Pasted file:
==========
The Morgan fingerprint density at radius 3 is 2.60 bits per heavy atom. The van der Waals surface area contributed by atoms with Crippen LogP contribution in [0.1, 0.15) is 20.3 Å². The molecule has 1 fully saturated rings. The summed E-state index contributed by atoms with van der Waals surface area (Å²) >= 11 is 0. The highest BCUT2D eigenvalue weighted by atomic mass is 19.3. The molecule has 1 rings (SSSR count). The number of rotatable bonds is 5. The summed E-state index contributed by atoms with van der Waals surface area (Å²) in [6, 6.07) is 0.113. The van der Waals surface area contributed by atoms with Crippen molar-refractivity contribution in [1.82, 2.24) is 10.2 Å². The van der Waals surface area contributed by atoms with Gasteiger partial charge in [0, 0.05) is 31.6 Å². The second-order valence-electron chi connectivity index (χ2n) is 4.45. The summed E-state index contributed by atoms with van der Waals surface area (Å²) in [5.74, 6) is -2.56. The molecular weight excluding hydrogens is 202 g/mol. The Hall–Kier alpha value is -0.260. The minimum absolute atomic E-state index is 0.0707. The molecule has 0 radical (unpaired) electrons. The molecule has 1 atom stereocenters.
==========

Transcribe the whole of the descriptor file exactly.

The Morgan fingerprint density at radius 3 is 2.60 bits per heavy atom. The van der Waals surface area contributed by atoms with Crippen LogP contribution in [0.1, 0.15) is 20.3 Å². The molecule has 1 fully saturated rings. The summed E-state index contributed by atoms with van der Waals surface area (Å²) >= 11 is 0. The highest BCUT2D eigenvalue weighted by atomic mass is 19.3. The molecule has 1 rings (SSSR count). The number of rotatable bonds is 5. The summed E-state index contributed by atoms with van der Waals surface area (Å²) in [6, 6.07) is 0.113. The van der Waals surface area contributed by atoms with Crippen molar-refractivity contribution in [1.82, 2.24) is 10.2 Å². The van der Waals surface area contributed by atoms with Gasteiger partial charge in [0, 0.05) is 31.6 Å². The second-order valence-electron chi connectivity index (χ2n) is 4.45. The summed E-state index contributed by atoms with van der Waals surface area (Å²) in [5.74, 6) is -2.56. The molecular weight excluding hydrogens is 202 g/mol. The Hall–Kier alpha value is -0.260. The minimum absolute atomic E-state index is 0.0707. The molecule has 0 radical (unpaired) electrons. The molecule has 1 atom stereocenters.